PATRIOTIC Front (PF) says it was not worried by the Alliance formed by 10 opposition political Parties because it was not Agenda driven.
PF deputy Media Director Antonio Mwanza said there was no agenda behind the alliance and that it was formed purely out of frustration.
“They say they have come up together, but perhaps we need to ask ourselves what they have come to do? What their agenda in Agriculture is, what their agenda in Education is?” Mr. Mwanza said.
Mr. Mwanza explained that only the United Party for National Development (UPND) had followers while the other alliance members did not have.
“We have to get things straight here, there is no alliance of political parties, it’s the alliance of UPND with nine other individuals because they don’t have followers,” he said.
Mr. Mwanza warned that the alliance was set for a break up even before the 2021 elections because it did not have a direction.
He said this was not the first time the UPND had formed an alliance with other political parties but they all ended up failing because of ‘greedy and selfishness’ in the UPND leadership.
Mr. Mwanza also disclosed that PF was committed to the dialogue process but that it would only attend the dialogue meetings when officially invited.
He said this when he featured on Lusaka Star programme on UNZA radio.
Meanwhile, Alliance for Democracy and Development (ADD) president Charles Milupi said the Alliance of 10 parties had not endorsed anyone as a sole candidate for 2021 elections.
Mr. Milupi said all the 10 party presidents had an equal chance of being endorsed as candidate for 2021 elections because they all had what it took to run this country.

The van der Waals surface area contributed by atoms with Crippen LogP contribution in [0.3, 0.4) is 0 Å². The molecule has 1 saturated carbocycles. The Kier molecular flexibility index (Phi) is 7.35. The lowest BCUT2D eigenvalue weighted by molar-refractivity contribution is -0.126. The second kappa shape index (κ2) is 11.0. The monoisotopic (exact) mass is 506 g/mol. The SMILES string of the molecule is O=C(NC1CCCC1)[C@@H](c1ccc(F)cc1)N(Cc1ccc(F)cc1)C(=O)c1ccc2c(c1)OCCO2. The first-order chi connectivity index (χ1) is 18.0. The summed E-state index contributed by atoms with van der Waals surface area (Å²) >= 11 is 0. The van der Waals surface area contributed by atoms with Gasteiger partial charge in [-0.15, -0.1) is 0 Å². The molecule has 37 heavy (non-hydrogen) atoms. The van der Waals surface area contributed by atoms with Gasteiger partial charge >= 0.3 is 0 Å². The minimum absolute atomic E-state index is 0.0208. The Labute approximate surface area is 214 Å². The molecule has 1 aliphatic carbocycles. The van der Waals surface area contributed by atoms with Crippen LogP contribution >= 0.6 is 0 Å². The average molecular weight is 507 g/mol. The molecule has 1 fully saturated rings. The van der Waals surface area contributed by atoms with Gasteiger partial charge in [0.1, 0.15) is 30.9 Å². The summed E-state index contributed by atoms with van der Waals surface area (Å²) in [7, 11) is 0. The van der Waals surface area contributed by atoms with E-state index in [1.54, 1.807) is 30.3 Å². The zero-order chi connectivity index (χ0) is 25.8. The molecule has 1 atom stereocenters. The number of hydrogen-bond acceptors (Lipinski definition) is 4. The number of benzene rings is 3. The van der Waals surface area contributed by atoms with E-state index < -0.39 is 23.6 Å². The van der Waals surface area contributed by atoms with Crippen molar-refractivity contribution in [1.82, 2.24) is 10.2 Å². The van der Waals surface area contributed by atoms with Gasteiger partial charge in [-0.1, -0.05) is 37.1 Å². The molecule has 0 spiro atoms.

“Let me put it on record that we have not declared anyone as a sole candidate for 2021, what we have is a working relationship,” Milupi said.
He further advised that people should take the news suggesting that UPND leader Hakainde Hichilema was declared sole candidate for the alliance ahead of the 2021 election as false.
Earlier on, Mr. Milupi told the Star News that the church should run the dialogue process without the help of Zambia Centre for Inter Party Dialogue (ZCID).
He said the church was more experienced in bringing politicians together as evidenced by the role it played in bringing about multiparty democracy in 1991.
Kachabe Hamatan is a fourth year student of Media Studies at the University of Zambia. He has keen interest in current affairs with specific focus on politics and sports.
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